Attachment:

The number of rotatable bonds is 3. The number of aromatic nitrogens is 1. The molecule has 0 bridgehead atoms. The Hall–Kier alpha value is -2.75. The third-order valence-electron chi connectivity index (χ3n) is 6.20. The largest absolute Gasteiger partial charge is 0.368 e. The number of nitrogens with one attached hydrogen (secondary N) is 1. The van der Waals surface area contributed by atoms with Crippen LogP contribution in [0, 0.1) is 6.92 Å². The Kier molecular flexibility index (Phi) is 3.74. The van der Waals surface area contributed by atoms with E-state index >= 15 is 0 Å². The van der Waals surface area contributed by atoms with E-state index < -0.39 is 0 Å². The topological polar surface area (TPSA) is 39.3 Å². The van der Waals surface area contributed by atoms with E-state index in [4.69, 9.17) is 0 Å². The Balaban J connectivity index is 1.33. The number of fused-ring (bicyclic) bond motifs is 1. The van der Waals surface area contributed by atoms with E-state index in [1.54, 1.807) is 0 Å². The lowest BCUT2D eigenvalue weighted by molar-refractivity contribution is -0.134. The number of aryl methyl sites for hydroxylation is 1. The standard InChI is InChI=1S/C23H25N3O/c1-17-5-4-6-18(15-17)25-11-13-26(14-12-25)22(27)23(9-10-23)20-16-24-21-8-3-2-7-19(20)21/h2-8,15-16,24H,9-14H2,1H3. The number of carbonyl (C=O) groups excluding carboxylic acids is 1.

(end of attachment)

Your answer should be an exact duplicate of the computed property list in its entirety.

The number of rotatable bonds is 3. The number of aromatic nitrogens is 1. The molecule has 0 bridgehead atoms. The Hall–Kier alpha value is -2.75. The third-order valence-electron chi connectivity index (χ3n) is 6.20. The largest absolute Gasteiger partial charge is 0.368 e. The number of nitrogens with one attached hydrogen (secondary N) is 1. The van der Waals surface area contributed by atoms with Crippen LogP contribution in [0, 0.1) is 6.92 Å². The Kier molecular flexibility index (Phi) is 3.74. The van der Waals surface area contributed by atoms with E-state index >= 15 is 0 Å². The van der Waals surface area contributed by atoms with E-state index < -0.39 is 0 Å². The topological polar surface area (TPSA) is 39.3 Å². The van der Waals surface area contributed by atoms with E-state index in [4.69, 9.17) is 0 Å². The Balaban J connectivity index is 1.33. The number of fused-ring (bicyclic) bond motifs is 1. The van der Waals surface area contributed by atoms with E-state index in [1.54, 1.807) is 0 Å². The lowest BCUT2D eigenvalue weighted by molar-refractivity contribution is -0.134. The number of aryl methyl sites for hydroxylation is 1. The standard InChI is InChI=1S/C23H25N3O/c1-17-5-4-6-18(15-17)25-11-13-26(14-12-25)22(27)23(9-10-23)20-16-24-21-8-3-2-7-19(20)21/h2-8,15-16,24H,9-14H2,1H3. The number of carbonyl (C=O) groups excluding carboxylic acids is 1.